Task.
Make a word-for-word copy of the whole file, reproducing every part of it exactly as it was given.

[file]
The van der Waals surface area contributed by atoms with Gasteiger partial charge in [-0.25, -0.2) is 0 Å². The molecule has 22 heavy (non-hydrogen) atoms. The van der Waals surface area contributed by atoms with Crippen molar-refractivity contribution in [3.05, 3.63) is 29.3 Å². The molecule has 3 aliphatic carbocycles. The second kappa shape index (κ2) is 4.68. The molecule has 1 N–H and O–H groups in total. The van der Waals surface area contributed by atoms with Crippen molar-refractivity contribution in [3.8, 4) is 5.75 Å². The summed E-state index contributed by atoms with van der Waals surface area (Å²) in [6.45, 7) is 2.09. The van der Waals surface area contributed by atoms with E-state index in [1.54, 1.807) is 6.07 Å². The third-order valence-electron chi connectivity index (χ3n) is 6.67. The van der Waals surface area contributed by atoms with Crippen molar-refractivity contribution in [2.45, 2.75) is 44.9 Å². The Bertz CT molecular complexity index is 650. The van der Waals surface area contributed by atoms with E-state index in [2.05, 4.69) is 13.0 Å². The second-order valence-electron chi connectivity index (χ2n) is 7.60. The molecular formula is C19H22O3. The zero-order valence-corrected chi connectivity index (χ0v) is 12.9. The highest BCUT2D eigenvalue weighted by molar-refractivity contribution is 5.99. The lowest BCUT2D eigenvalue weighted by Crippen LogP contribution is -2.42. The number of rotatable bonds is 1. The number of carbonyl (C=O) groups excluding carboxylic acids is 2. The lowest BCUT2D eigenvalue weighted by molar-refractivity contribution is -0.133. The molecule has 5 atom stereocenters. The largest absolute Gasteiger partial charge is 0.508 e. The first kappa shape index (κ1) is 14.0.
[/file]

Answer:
The van der Waals surface area contributed by atoms with Gasteiger partial charge in [-0.25, -0.2) is 0 Å². The molecule has 22 heavy (non-hydrogen) atoms. The van der Waals surface area contributed by atoms with Crippen molar-refractivity contribution in [3.05, 3.63) is 29.3 Å². The molecule has 3 aliphatic carbocycles. The second kappa shape index (κ2) is 4.68. The molecule has 1 N–H and O–H groups in total. The van der Waals surface area contributed by atoms with Crippen molar-refractivity contribution in [3.8, 4) is 5.75 Å². The summed E-state index contributed by atoms with van der Waals surface area (Å²) in [6.45, 7) is 2.09. The van der Waals surface area contributed by atoms with E-state index in [1.54, 1.807) is 6.07 Å². The third-order valence-electron chi connectivity index (χ3n) is 6.67. The van der Waals surface area contributed by atoms with Crippen molar-refractivity contribution in [2.45, 2.75) is 44.9 Å². The Bertz CT molecular complexity index is 650. The van der Waals surface area contributed by atoms with E-state index in [2.05, 4.69) is 13.0 Å². The second-order valence-electron chi connectivity index (χ2n) is 7.60. The molecular formula is C19H22O3. The zero-order valence-corrected chi connectivity index (χ0v) is 12.9. The highest BCUT2D eigenvalue weighted by molar-refractivity contribution is 5.99. The lowest BCUT2D eigenvalue weighted by Crippen LogP contribution is -2.42. The number of rotatable bonds is 1. The number of carbonyl (C=O) groups excluding carboxylic acids is 2. The lowest BCUT2D eigenvalue weighted by molar-refractivity contribution is -0.133. The molecule has 5 atom stereocenters. The largest absolute Gasteiger partial charge is 0.508 e. The first kappa shape index (κ1) is 14.0.